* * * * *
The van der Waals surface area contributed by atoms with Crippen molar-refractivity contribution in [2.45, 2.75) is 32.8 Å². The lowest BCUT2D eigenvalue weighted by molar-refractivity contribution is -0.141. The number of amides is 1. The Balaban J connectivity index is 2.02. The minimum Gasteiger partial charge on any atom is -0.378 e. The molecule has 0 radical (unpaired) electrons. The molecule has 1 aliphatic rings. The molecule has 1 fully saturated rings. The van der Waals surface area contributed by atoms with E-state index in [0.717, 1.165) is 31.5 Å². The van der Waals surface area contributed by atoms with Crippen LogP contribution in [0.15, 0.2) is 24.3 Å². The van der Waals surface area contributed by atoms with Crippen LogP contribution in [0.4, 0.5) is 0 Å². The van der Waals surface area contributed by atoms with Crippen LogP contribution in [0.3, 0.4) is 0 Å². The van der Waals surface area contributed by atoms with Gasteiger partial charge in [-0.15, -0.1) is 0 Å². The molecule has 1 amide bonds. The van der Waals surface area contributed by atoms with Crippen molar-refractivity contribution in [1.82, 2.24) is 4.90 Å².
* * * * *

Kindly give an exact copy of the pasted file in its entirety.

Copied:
The van der Waals surface area contributed by atoms with Crippen molar-refractivity contribution in [2.45, 2.75) is 32.8 Å². The lowest BCUT2D eigenvalue weighted by molar-refractivity contribution is -0.141. The number of amides is 1. The Balaban J connectivity index is 2.02. The minimum Gasteiger partial charge on any atom is -0.378 e. The molecule has 0 radical (unpaired) electrons. The molecule has 1 aliphatic rings. The molecule has 1 fully saturated rings. The van der Waals surface area contributed by atoms with E-state index in [0.717, 1.165) is 31.5 Å². The van der Waals surface area contributed by atoms with Crippen LogP contribution in [0.15, 0.2) is 24.3 Å². The van der Waals surface area contributed by atoms with Crippen LogP contribution in [0.4, 0.5) is 0 Å². The van der Waals surface area contributed by atoms with Crippen LogP contribution in [0.3, 0.4) is 0 Å². The van der Waals surface area contributed by atoms with Gasteiger partial charge in [-0.15, -0.1) is 0 Å². The molecule has 1 amide bonds. The van der Waals surface area contributed by atoms with Crippen molar-refractivity contribution in [1.82, 2.24) is 4.90 Å².